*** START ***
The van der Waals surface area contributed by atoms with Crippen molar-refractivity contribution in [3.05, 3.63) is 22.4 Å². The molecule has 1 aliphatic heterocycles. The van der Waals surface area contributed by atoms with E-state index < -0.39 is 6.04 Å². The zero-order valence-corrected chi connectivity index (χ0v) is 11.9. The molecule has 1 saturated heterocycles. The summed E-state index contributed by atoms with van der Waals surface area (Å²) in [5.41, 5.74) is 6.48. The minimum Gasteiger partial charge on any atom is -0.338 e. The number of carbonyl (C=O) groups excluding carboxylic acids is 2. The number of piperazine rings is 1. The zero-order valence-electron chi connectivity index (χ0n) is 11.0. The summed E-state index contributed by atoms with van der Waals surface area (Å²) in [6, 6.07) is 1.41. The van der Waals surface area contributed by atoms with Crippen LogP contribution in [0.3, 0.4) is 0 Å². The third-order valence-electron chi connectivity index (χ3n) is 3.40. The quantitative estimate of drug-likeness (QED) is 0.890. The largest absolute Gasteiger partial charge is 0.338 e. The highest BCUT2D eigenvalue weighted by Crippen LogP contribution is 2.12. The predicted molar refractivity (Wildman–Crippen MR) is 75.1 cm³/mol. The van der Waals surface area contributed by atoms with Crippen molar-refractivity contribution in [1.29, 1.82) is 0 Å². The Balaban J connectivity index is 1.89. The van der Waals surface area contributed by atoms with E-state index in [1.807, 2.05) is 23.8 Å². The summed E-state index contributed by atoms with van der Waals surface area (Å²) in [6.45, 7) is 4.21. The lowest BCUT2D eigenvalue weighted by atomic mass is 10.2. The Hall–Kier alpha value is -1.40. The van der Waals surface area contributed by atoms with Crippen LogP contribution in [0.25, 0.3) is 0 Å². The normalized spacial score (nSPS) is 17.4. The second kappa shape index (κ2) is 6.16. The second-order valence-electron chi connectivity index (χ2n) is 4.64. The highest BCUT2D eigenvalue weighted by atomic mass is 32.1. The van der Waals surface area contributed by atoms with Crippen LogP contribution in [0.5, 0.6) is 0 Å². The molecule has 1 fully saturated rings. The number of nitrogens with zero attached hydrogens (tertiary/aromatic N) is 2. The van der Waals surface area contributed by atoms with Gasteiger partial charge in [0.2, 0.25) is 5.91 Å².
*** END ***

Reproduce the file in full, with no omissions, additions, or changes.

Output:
The van der Waals surface area contributed by atoms with Crippen molar-refractivity contribution in [3.05, 3.63) is 22.4 Å². The molecule has 1 aliphatic heterocycles. The van der Waals surface area contributed by atoms with E-state index < -0.39 is 6.04 Å². The zero-order valence-corrected chi connectivity index (χ0v) is 11.9. The molecule has 1 saturated heterocycles. The summed E-state index contributed by atoms with van der Waals surface area (Å²) in [5.41, 5.74) is 6.48. The minimum Gasteiger partial charge on any atom is -0.338 e. The number of carbonyl (C=O) groups excluding carboxylic acids is 2. The number of piperazine rings is 1. The zero-order valence-electron chi connectivity index (χ0n) is 11.0. The summed E-state index contributed by atoms with van der Waals surface area (Å²) in [6, 6.07) is 1.41. The van der Waals surface area contributed by atoms with Crippen LogP contribution in [0.3, 0.4) is 0 Å². The third-order valence-electron chi connectivity index (χ3n) is 3.40. The quantitative estimate of drug-likeness (QED) is 0.890. The largest absolute Gasteiger partial charge is 0.338 e. The highest BCUT2D eigenvalue weighted by Crippen LogP contribution is 2.12. The predicted molar refractivity (Wildman–Crippen MR) is 75.1 cm³/mol. The van der Waals surface area contributed by atoms with Crippen molar-refractivity contribution in [1.29, 1.82) is 0 Å². The Balaban J connectivity index is 1.89. The van der Waals surface area contributed by atoms with E-state index in [1.807, 2.05) is 23.8 Å². The summed E-state index contributed by atoms with van der Waals surface area (Å²) in [6.45, 7) is 4.21. The lowest BCUT2D eigenvalue weighted by atomic mass is 10.2. The Hall–Kier alpha value is -1.40. The van der Waals surface area contributed by atoms with Crippen LogP contribution in [0.25, 0.3) is 0 Å². The normalized spacial score (nSPS) is 17.4. The second kappa shape index (κ2) is 6.16. The second-order valence-electron chi connectivity index (χ2n) is 4.64. The highest BCUT2D eigenvalue weighted by atomic mass is 32.1. The van der Waals surface area contributed by atoms with Crippen LogP contribution in [0.5, 0.6) is 0 Å². The molecule has 1 fully saturated rings. The number of nitrogens with zero attached hydrogens (tertiary/aromatic N) is 2. The van der Waals surface area contributed by atoms with Gasteiger partial charge in [0.2, 0.25) is 5.91 Å².